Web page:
Tamieka Wellington wishes she knew six months ago what she knows now — that the Hayward child care center that watches over her 3-year-old daughter might not be able to help her out much longer.

The 26-year-old enrolled in beauty college, and while she's perfecting her skills with scissors and a clipper, little Syah Todd is safe and sound, getting prepped at the Helen Turner Children's Center for her own approaching school days.

But cuts proposed in the governor's May budget have cast a shadow of uncertainty over such facilities — specifically the ones that offer no-cost or low-cost care — and if they are blacked out, parents say that darkness will spread like nightfall.

Wellington has no backup plan. Her cosmetology classes — along with time and money already spent — would have to go so she can watch Syah at home. No hair stylist job for Wellington, and no early education for Syah.

"Where's the success story?" she asked. "There won't be one. What's going to happen to us? Maybe we'll end up on welfare."

While the governor's proposed general child care cut was rejected by Assembly and Senate committees along with other measures that would have been crippling to low-income residents, Donita Stromgren of the California Childcare Resource and Referral Network said it's hard to say whether it's going to come back to the table.


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"There is still a very large budget gap, and no way to know where those cuts are going to be made," she said.

And there's an immediate problem, particularly for day cares run by financially strapped school districts.

While the proposal might be too unpopular to make it into the final state budget, some school district administrators say they can't wait to find out; they must submit balanced spending projections to their county offices of education by June 30, well before the final state budget is usually passed.

In Hayward, where pink slips went out to scores of child care employees last month, doors may close July 15 and not reopen until late August — but only on a half-day basis, and for a limited number of kids.

The Berkeley school district is taking $300,000 from its general fund to keep the doors open through the end of August, but it has warned parents and teachers of a possible closure in the fall. Alameda Unified will decide what to do June 22, board member Mike McMahon said.

The Oakland school district's chief financial officer, Vernon Hal, said the district has no choice but to make the cuts — totaling nearly $15 million — immediately. To preserve some of its full-day preschools, district administrators might take $5 million from the adult education program, a move that would eliminate ESL, high school diploma and career technical education classes in the city.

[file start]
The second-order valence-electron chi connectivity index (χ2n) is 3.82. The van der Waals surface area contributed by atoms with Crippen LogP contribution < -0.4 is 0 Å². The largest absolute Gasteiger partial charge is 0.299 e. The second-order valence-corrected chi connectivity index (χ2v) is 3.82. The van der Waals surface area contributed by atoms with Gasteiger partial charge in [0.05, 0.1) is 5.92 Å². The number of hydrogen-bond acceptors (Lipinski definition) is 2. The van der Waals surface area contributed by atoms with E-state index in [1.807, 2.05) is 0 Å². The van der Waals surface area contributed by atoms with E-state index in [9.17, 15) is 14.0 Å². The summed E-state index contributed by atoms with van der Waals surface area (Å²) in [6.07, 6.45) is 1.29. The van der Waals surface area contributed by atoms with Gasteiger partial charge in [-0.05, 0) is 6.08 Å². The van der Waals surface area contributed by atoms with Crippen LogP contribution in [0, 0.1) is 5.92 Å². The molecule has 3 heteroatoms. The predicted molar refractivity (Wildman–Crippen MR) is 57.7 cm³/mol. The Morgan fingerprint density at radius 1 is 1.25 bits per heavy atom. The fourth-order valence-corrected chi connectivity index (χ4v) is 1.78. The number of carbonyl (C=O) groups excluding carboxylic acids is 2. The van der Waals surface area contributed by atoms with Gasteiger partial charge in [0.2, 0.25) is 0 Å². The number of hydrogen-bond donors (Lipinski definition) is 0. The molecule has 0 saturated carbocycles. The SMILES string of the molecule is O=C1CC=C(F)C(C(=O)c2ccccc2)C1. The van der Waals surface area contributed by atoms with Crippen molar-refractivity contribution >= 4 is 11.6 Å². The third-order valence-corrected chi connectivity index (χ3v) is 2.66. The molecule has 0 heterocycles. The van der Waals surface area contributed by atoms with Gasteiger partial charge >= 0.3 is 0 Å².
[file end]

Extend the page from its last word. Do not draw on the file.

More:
"We're in a situation where it is robbing Peter to pay Paul," Hal said. "That's where we are."

Stromgren said if the cut does come down, it will be devastating.

There's a ripple effect. To work or go to school, parents need someone to watch their child. If they can't afford private care, their own occupation defaults to at-home parent unless they have relative to help them out.

"Maybe that used to be the case, years ago," Stromgren said. "Maybe grandmas and aunts weren't working themselves and could assist a family member. But it's not often the case anymore."

She cited calculations her group did with the California Department of Education that predict the cuts would affect 200,000 children across the state. About 100,000 working parents would have to quit their jobs. Plus 130,000 jobs related to the child care field would be lost.

But parents say the biggest blow would be to their children, who wouldn't get a head start in their education.

Myisha Myers, of Oakland, rings up customers at a McDonald's restaurant while her children Ania'myah, 4, and Aaron, 6, learn to read and write.

Ania'myah could spell her long name even before her fourth birthday, thanks to her teachers at Highland Childhood Development Center, a full-day preschool in East Oakland. By the time Aaron entered kindergarten at RISE Community School, Myers said, he knew how to read. He won second place in a spelling bee this year.

"I think they're going to be smart," Myers said. "They already are."

Paul Miller, executive director of Kidango, a nonprofit child care organization with numerous facilities in Alameda and Santa Clara counties, called it "diminishing the potential for long-term success."

Miller said that out of the 2,500 children at Kidango, 2,200 would be dropped if the cut comes down. About half would be from the Alameda County centers in Livermore, Fremont and Hayward.

Kidango is hoping for the best, and riding it out on a line of credit that won't last long.

"We're fairly confident we can go for two months," Miller said. "But if this (budget process) will continue until the end of October or later, we'll have to close."

Miller said he realizes the state is in an economic crisis and can sympathize with those making tough cuts. But only to a degree.

"I know the governor probably has other issues he wants to bring to the stand," he said. "But throwing children under the Hummer isn't the solution."

Contact Eric Kurhi at 510-293-2473. Contact Katy Murphy at 510-208-6424.

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